I rise to support the premise of the Australian Organ and Tissue Donation and Transplantation Authority Amendment (Disclosure of Information) Bill 2023 and its potential to raise awareness of organ donation, although I believe more work needs to be done before the bill passes both houses. Allowing organisations such as the Organ and Tissue Authority and DonateLife to obtain consent from authorised family members of a donor or recipient to share information regarding their loved one helps to promote organ donation. The amendments allow family members to further commemorate the gift from their loved one in remembrance services. When donor families shared their story, not only is their loved one honoured for giving the gift of life but also it raises much-needed awareness that organ and tissue donation is life-saving.
Legislation of this type has already been passed at the state and territory level—for example, in November 2022 by the ACT government. It should be noted that this amendment is not intended to facilitate direct contact between donor families and organ and tissue recipients. The right of both donor families and transplant recipients to remain anonymous remains paramount. I support any measure that may further help the cause of organ donation. However, there are potential issues with the bill in its current form, particularly with the large expansion of the list of authorised family members who are able to provide consent for the disclosure of information. There is also limited detail around the process by which this consent will be sought. Once again, we are seeing a pattern emerge with this Labor government, which refuses to allow for appropriate levels of consultation on their legislation and fails to follow proper process. My colleagues and I will support the passage of this bill through the House, to then be explored in the Senate with a committee inquiry. Referring this bill to the Senate Community Affairs Legislation Committee will allow further adjustments to ensure that the bill is watertight and is as effective as possible.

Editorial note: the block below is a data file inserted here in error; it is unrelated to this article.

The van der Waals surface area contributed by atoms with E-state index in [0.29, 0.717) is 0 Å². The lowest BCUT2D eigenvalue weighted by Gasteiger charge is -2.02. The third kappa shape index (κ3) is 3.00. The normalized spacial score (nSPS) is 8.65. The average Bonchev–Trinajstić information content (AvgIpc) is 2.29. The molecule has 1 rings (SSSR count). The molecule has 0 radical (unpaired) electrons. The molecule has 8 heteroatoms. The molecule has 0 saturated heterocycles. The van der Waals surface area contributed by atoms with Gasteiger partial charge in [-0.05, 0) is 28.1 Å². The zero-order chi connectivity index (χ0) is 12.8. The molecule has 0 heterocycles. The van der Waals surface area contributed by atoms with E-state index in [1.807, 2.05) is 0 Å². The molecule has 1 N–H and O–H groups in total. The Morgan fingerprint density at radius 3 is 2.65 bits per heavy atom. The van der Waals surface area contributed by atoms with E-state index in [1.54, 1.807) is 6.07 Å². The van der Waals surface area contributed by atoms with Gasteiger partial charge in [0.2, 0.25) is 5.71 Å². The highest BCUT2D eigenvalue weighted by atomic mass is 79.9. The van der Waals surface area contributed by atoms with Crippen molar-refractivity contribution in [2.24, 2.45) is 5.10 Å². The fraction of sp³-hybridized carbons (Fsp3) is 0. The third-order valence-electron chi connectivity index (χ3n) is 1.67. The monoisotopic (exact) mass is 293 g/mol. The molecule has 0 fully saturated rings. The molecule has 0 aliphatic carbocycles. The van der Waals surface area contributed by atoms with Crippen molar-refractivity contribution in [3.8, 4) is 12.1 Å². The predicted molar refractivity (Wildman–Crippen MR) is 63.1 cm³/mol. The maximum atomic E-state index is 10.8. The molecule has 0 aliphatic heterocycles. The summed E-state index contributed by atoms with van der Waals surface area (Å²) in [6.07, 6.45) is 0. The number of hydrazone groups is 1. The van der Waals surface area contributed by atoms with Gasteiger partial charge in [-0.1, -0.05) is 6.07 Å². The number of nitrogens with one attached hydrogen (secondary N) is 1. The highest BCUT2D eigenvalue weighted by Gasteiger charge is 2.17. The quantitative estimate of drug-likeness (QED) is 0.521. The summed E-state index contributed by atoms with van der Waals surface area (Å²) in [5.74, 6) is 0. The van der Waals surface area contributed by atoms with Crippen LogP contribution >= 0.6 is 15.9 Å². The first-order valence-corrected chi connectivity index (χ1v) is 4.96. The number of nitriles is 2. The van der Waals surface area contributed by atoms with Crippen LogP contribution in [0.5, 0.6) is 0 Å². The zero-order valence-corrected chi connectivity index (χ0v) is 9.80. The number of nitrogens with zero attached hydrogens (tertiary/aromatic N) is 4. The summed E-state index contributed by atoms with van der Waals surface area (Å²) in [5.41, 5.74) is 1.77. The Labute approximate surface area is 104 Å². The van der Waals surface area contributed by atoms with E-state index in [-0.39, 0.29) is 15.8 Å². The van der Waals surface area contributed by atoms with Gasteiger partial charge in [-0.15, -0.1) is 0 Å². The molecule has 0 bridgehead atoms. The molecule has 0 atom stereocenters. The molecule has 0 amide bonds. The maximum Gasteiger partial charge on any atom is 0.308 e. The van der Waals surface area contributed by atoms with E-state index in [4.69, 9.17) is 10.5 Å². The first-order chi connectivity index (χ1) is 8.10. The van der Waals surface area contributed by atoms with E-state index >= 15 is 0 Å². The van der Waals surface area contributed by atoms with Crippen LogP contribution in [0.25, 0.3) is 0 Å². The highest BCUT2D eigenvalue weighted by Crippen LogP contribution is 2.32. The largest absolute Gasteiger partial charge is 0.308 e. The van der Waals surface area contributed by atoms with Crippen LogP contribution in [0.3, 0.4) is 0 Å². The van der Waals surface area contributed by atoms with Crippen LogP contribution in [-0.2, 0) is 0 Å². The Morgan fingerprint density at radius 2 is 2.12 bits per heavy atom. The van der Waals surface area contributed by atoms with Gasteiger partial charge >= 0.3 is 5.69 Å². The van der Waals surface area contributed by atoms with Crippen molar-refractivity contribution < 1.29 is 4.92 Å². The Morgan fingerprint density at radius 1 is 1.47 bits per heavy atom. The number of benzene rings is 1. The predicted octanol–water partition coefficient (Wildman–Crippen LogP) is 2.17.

I want to see this legislation be the best it can be, as organ donation is a subject that is extremely close to my own heart. My granddaughter Emmeline was the recipient of a liver transplant at the tender age of 14 months. Emmy was diagnosed six weeks after birth with biliary atresia. Without surgery, this disease cuts the life of a baby very short indeed. Emmeline underwent a simpler procedure initially, which unfortunately did not work. The only hope for her was a liver transplant. I have to say, I hope she never has to undergo another one. She was a very sick baby for the first 14 months of her life, and we dared not think about the only alternative she faced without a transplant.
The Royal Children’s Hospital in Melbourne was Emmie’s home for months, and the care she received was absolutely exceptional. It is impossible to speak of how grateful we are to her donor and their family for the gift of a replacement liver. It took about 24 hours for Emmy’s skin colour to change from sickly yellow to vibrant white and for her eyes to change from yellow to perfectly white. It was simply extraordinary. Emmy is now a thriving, bubbly almost-10-year-old—she’s not 10 yet, she tells me all the time!—who is afraid of pretty well nothing and lives life to the fullest.
It is from my granddaughter’s experience that I re-established the Parliamentary Friends of Organ Donation along with my friend the member for Macarthur, Dr Mike Freelander, in 2019. We thank all members on both sides of the House who have supported this cause over the past few years.
Just recently I attended the World Transplant Games in Perth. The World Transplant Games were first held 45 years ago, and this year they returned to Australia for the first time since 2009. There were recipients and donor families from 45 countries represented in Perth, with such a powerful message to share: that organ transplant not only saves lives but allows recipients to thrive. The World Transplant Games is the world’s largest event with a goal of raising awareness of organ donation.